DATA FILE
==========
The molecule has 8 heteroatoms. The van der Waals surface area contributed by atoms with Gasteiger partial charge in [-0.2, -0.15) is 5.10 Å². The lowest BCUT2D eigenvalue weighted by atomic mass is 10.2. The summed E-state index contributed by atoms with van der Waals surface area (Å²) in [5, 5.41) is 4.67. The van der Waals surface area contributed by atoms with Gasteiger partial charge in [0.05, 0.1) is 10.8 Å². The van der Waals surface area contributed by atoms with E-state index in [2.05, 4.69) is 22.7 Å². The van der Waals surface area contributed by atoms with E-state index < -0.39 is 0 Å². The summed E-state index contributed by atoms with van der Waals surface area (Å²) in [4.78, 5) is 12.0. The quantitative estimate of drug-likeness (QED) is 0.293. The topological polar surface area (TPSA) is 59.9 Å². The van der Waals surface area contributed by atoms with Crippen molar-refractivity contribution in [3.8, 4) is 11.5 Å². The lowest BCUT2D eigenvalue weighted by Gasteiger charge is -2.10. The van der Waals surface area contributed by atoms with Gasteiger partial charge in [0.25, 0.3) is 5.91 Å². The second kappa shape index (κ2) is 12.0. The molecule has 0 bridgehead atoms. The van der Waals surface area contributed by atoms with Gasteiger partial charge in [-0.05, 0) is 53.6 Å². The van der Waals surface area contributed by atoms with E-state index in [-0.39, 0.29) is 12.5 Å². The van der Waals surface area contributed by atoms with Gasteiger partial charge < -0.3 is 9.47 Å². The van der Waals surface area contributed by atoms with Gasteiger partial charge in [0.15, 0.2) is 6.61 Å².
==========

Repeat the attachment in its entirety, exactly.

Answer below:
The molecule has 8 heteroatoms. The van der Waals surface area contributed by atoms with Gasteiger partial charge in [-0.2, -0.15) is 5.10 Å². The lowest BCUT2D eigenvalue weighted by atomic mass is 10.2. The summed E-state index contributed by atoms with van der Waals surface area (Å²) in [5, 5.41) is 4.67. The van der Waals surface area contributed by atoms with Gasteiger partial charge in [0.05, 0.1) is 10.8 Å². The van der Waals surface area contributed by atoms with E-state index in [2.05, 4.69) is 22.7 Å². The van der Waals surface area contributed by atoms with E-state index < -0.39 is 0 Å². The summed E-state index contributed by atoms with van der Waals surface area (Å²) in [4.78, 5) is 12.0. The quantitative estimate of drug-likeness (QED) is 0.293. The topological polar surface area (TPSA) is 59.9 Å². The van der Waals surface area contributed by atoms with Crippen molar-refractivity contribution in [3.8, 4) is 11.5 Å². The lowest BCUT2D eigenvalue weighted by Gasteiger charge is -2.10. The van der Waals surface area contributed by atoms with Gasteiger partial charge in [0.25, 0.3) is 5.91 Å². The second kappa shape index (κ2) is 12.0. The molecule has 0 bridgehead atoms. The van der Waals surface area contributed by atoms with Gasteiger partial charge in [-0.05, 0) is 53.6 Å². The van der Waals surface area contributed by atoms with E-state index in [-0.39, 0.29) is 12.5 Å². The van der Waals surface area contributed by atoms with Gasteiger partial charge < -0.3 is 9.47 Å². The van der Waals surface area contributed by atoms with Gasteiger partial charge in [0.15, 0.2) is 6.61 Å².